2013-09-05 / From The Garden

A Century of Bountiful Fruit

By Cynthia Gibson

The Rhode Island Fruit Growers Association (RIFGA), founded in 1913, is celebrating 100 years of providing our state with fresh apples, peaches, plums, and berries. Orchard owners joined together to form the association to serve as a resource and a consistent sounding board for farmers’ issues. After a century of supporting the efforts of its stalwart growers, the association is opening orchards throughout the state for fairs, tastings, pickings, and festivals. September is also the official start of apple picking season in many orchards.

Orchards are an enduring symbol of agrarian society. The Reverend William Blackstone, who sailed to America from England in 1623, planted the first orchard in New England. Sailing ships carried apples as a staple food at that time, and Rev. Blackstone saved the apple core from every apple he ate throughout the long voyage that landed in Massachusetts. His first orchard was planted on what is now Beacon Hill in Boston, where he developed the Yellow Sweeting apple. In the mid-1600s, Blackstone made his way to Cumberland and started a large farm. The farm included Rhode Island’s first apple orchard, planted from his apple core seeds and Yellow Sweeting transplants. After a few years, the Yellow Sweeting became known as the Rhode Island Greening. The apples were shared and other seeds and apple cores came to our shores during this period of exploration and the founding of the country. Apples are hardy and store well, and grew to be a staple of American cuisine supported by a small industry of growers.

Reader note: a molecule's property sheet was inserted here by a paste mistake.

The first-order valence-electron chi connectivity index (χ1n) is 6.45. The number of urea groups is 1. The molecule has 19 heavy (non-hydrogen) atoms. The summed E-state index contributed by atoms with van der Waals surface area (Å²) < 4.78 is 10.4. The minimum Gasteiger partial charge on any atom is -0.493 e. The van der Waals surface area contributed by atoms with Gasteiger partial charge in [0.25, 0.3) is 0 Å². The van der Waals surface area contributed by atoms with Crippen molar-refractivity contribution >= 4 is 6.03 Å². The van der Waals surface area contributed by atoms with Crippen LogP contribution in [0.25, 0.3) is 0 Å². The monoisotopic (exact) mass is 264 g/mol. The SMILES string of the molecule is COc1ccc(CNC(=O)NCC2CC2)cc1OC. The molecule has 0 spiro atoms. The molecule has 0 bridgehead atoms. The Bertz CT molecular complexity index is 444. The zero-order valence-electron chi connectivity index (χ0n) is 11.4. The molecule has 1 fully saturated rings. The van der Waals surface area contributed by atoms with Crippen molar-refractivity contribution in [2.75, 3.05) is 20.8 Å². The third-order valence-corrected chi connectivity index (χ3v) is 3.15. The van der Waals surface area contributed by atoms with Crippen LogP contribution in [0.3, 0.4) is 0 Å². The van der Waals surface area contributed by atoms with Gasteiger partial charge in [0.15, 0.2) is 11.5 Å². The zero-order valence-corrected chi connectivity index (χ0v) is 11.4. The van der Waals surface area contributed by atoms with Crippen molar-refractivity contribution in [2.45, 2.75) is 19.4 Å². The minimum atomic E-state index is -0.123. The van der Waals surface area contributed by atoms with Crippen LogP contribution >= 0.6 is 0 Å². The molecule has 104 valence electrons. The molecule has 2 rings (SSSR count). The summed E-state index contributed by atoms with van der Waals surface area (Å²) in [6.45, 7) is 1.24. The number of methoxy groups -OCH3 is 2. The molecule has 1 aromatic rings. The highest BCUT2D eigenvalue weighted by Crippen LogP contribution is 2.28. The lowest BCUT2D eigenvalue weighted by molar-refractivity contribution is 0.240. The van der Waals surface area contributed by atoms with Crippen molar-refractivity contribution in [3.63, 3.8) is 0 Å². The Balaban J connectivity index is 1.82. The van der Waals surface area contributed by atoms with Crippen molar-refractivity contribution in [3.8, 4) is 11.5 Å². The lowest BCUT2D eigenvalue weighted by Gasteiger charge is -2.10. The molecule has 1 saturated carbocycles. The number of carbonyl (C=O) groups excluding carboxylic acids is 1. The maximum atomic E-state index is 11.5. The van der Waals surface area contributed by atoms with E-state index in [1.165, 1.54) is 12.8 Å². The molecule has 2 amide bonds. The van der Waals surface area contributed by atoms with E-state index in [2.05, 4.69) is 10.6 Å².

Cynthia Gibson is a gardener, food writer and painter. She gardens and tends her miniature orchard in Newport. Cynthia Gibson is a gardener, food writer and painter. She gardens and tends her miniature orchard in Newport. Especially in light of this history, Rhode Island fruit growers have something to celebrate. The apple growing cycle involves a great deal of work, including planting, pruning, spraying, thinning, and harvesting. It takes many hands to do these jobs. In Rhode Island, only the months of December and January are taken off to re-order supplies, check nettings, plan for orchard extensions, or plan for different varieties. A remarkable amount of work is required to produce a working, viable, and profitable orchard.

Middletown’s Sweet Berry Farm is open for apple picking through October. Owner Michelle Eckhart reports that McIntosh, Sansa, and Zestar varieties are just waiting to be picked, and Macoun, Gala, Empire and Honey Crisp apples will be ready soon. The Rocky Brook Orchard, owned and operated by Greg and Katy Ostheimer, is the oldest “pick your own” farm on Aquidneck Island. The Ostheimers purchased an existing orchard with trees at least 30 to 40 years old and opened to the public in 2001. Visitors can choose from over 60 varieties of apples, with a color-coded system showing which fruit is ready to pick. Open only on weekends, Rocky Brook is comprised of eight acres of edible fun.

Join in on the fun and celebrate apples and orchards. The next time you take a bite from what you might think of as an ordinary apple, remember that a lot of work produced that treasure in your hand. We can thank the RIFGA for keeping orchards alive. Help celebrate its 100th birthday!

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